Through the crisis the Czech banks have been net lenders to their foreign mother companies and, combined with the general atmosphere of fear in the world-wide banking sector, severely strangled the credit market.

With the global credit crisis easing, the Czech economy holding up comparatively well and loan defaults on the low side of their predictions we expect banks here to ease their purse strings and increase mortgage lending. However, we don´t expect to see this trend in the banks until late in 2010.

Czech Wages & Unemployment vs. Housing Prices (-)

One indicator whether housing is in for more growth or a correction is the difference in earning power versus price appreciation as this affects affordability.  In 2009 we still saw growth in wages which exceeded inflation. For example, the statics from the Czech Statistical Office for Q3 2009 showed that average wages increased 4.7% over 2008 even when adjusted for inflation. This is very positive for the housing market when over the same period housing prices dropped by about 5% overall.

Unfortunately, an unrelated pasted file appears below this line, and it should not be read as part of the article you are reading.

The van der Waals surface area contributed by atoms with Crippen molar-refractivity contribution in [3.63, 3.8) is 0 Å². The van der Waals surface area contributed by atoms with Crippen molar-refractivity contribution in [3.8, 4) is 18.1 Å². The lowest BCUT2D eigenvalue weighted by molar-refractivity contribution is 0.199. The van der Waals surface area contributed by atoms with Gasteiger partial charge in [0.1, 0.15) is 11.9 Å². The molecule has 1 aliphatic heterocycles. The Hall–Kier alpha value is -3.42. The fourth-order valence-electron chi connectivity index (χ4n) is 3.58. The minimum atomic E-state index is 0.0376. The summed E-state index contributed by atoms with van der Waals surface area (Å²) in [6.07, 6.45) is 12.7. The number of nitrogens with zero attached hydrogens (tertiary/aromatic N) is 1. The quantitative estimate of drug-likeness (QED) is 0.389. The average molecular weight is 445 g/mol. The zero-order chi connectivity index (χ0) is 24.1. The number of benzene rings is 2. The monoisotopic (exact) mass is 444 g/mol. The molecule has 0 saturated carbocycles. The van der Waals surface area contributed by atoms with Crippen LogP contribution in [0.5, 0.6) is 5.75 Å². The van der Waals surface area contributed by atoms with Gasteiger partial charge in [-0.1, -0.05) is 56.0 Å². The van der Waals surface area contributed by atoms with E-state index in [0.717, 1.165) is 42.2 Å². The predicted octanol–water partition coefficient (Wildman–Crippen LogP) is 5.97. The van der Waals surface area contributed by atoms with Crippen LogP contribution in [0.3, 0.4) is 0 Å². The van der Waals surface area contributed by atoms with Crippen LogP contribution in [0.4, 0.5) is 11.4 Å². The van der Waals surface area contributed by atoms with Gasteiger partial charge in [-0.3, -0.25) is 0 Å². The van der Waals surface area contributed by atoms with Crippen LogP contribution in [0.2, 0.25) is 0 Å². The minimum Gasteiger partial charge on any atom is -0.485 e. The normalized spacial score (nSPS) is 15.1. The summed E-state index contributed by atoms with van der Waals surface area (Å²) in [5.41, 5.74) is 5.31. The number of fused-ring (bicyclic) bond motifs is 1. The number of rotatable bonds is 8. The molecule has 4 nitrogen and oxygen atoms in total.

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However, analysts agree that this increase was mostly due to dismissal of lower paid employees as businesses tried to cut costs.

From unemployment at 5.3% in 11/2008 to the figure of 8.6% in 11/2009 it is a trend which could continue to exceed 10% in 2010. Still, the unemployment levels are about 2% better than the average in the EU.

Overall we feel that any increase in salaries will be offset by employment making this element overall being a negative factor on the property market.

Overall Economic Health (-)